Chris Barrett – In Bali late last month Hindu religious leaders led thousands in a coordinated, simultaneous mass prayer.
Their objective, as Russia's war on Ukraine rages on and tensions have risen between the United States and China, was to ensure a successful G20 summit on the Indonesian island next week.
"We believe that Bali has a peaceful aura," said senior minister Luhut Pandjaitan, the top lieutenant of Indonesian President Joko Widodo, joining the prayer.
"Because world leaders will gather in a peaceful atmosphere hopefully Ukraine and Russia can achieve peace."
Indonesia will host the centrepiece of a trio of major leaders' events in south-east Asia in the next seven days. The first is being held in Cambodia, where ASEAN prime ministers and presidents on Friday agreed in principle to admit East Timor as its 11th member of the regional bloc, and the summit season will culminate with APEC in Thailand.
In Bali, the government has seemingly left nothing to chance.
Nusa Dua, the precinct of five-star resorts in Bali's south, has been locked down to accommodate the 17 heads of state and governments and more than 20,000 delegates, with 18,000 troops and police standing guard.
Two units of fighter jets and military helicopters have also been deployed to the holiday island and 14 warships positioned off its east coast.
In the area where the summit will be held 2300 CCTV cameras have been installed, complete with face recognition "just like in the movies", according to Luhut.
It is the far more tenuous global security landscape, however, that is likely to dominate the agenda, even without Russian President Vladimir Putin showing his face in person.
Widodo has been at pains to remind participants that the Group of 20 is a forum established to confront the most pressing worldwide economic issues of the day, rather than an arena for toing and froing over geopolitics and war.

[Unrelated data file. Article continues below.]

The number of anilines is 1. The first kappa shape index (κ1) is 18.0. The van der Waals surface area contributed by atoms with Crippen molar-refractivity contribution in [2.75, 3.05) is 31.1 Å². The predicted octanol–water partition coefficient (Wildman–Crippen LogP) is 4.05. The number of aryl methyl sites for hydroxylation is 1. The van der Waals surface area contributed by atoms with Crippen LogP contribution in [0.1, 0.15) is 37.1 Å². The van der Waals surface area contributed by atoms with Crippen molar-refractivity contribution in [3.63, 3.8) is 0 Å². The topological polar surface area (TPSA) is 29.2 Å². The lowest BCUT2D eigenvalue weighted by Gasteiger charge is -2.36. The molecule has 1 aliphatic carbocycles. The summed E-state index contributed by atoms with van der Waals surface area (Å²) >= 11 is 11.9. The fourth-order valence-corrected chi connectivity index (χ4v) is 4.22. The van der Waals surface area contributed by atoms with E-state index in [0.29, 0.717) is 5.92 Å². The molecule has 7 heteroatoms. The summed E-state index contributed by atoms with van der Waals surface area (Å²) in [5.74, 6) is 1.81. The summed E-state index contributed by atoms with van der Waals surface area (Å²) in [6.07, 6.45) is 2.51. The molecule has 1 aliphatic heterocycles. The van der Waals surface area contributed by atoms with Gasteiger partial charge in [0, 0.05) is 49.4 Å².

Indonesia presides the summit this year and its slogan is "Recover together, recover stronger", with a three-pronged focus on global health and recovery from the pandemic, green energy and digital transformation.
But from the moment Putin launched his invasion of Ukraine in February, Widodo's ambitions for the summit, and his hopes of using it to showcase his country as an emerging leading nation, risked being overshadowed and even derailed by the conflict.
Then prime minister Scott Morrison laid out just how difficult it would be to hold it all together when he said in March that sitting around a table in Bali with Putin would be "a step too far".His successor Anthony Albanese has been more accommodating, not wanting to jeopardise Indonesia's big moment as his government prioritises relationships in south-east Asia, none more so than with Jakarta.
For Widodo, though, it has been a delicate balancing act. Not deviating from Indonesia's traditional neutrality, he wore criticism for not calling out Russia by name for its aggression and for refusing to tear up Putin's invitation to the G20.
Positioning himself as a broker, he travelled to Moscow in July to see Putin, who he calls "brother", and Ukrainian President Volodymyr Zelensky in Kyiv in July, encouraging both to make it to Bali.
As it turns out, neither will be there but if Putin appears by video link on the big screen – there are plans for him to be involved virtually in at least one of the leaders' sessions – he is certain to cause quite the stir.
The Indonesian government has not said which event Putin may attend. The first session next Tuesday is on food and energy security – two subjects of increasing alarm as a result of the Russian invasion – and is likely to draw out the most forceful condemnation of the war.
Outside the main conference room at the Apurva Kempinski Hotel, the main venue for the summit, the great power rivalry between the US and China will also be a feature, with the first in-person meeting between US President Joe Biden and Beijing's Xi Jinping, as well as a possible first get-together between Albanese and Xi.
All in all, it shapes as a weighty program to fit turbulent times. But amid a growing chance of a global recession, there is still hope in Indonesia, however quixotic, that other pressing concerns won't be forgotten.
"We should differentiate geopolitics issues from the substances discussed at the G20 meetings," said Asra Virgianita, an international relations scholar at University of Indonesia. "We hope the geopolitics won't ruin the discussions."
– with Karuni Rompies